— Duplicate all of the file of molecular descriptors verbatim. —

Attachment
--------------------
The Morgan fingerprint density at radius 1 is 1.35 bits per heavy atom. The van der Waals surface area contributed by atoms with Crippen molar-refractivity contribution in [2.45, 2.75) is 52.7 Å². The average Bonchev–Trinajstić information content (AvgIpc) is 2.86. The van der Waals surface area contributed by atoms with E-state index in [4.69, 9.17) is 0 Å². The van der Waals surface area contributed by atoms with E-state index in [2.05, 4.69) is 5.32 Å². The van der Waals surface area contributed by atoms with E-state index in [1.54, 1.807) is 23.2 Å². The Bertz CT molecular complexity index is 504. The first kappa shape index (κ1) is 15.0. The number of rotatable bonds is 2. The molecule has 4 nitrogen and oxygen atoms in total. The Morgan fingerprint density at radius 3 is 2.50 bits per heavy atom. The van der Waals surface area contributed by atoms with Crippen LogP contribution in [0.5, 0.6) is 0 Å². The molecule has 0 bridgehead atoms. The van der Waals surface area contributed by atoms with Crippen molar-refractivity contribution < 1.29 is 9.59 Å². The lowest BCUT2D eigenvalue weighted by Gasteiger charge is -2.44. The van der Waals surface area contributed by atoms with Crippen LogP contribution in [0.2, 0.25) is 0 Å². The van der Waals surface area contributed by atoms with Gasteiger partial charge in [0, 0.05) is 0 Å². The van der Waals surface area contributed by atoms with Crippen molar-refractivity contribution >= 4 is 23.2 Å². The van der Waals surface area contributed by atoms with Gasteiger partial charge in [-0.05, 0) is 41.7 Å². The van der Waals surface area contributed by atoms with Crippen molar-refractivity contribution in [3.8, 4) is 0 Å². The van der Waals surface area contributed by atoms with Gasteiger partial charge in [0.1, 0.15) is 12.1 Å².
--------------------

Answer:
The Morgan fingerprint density at radius 1 is 1.35 bits per heavy atom. The van der Waals surface area contributed by atoms with Crippen molar-refractivity contribution in [2.45, 2.75) is 52.7 Å². The average Bonchev–Trinajstić information content (AvgIpc) is 2.86. The van der Waals surface area contributed by atoms with E-state index in [4.69, 9.17) is 0 Å². The van der Waals surface area contributed by atoms with E-state index in [2.05, 4.69) is 5.32 Å². The van der Waals surface area contributed by atoms with E-state index in [1.54, 1.807) is 23.2 Å². The Bertz CT molecular complexity index is 504. The first kappa shape index (κ1) is 15.0. The number of rotatable bonds is 2. The molecule has 4 nitrogen and oxygen atoms in total. The Morgan fingerprint density at radius 3 is 2.50 bits per heavy atom. The van der Waals surface area contributed by atoms with Crippen LogP contribution in [0.5, 0.6) is 0 Å². The molecule has 0 bridgehead atoms. The van der Waals surface area contributed by atoms with Crippen molar-refractivity contribution < 1.29 is 9.59 Å². The lowest BCUT2D eigenvalue weighted by Gasteiger charge is -2.44. The van der Waals surface area contributed by atoms with Crippen LogP contribution in [0.2, 0.25) is 0 Å². The van der Waals surface area contributed by atoms with Gasteiger partial charge in [0, 0.05) is 0 Å². The van der Waals surface area contributed by atoms with Crippen molar-refractivity contribution >= 4 is 23.2 Å². The van der Waals surface area contributed by atoms with Gasteiger partial charge in [-0.05, 0) is 41.7 Å². The van der Waals surface area contributed by atoms with Crippen molar-refractivity contribution in [3.8, 4) is 0 Å². The van der Waals surface area contributed by atoms with Gasteiger partial charge in [0.1, 0.15) is 12.1 Å².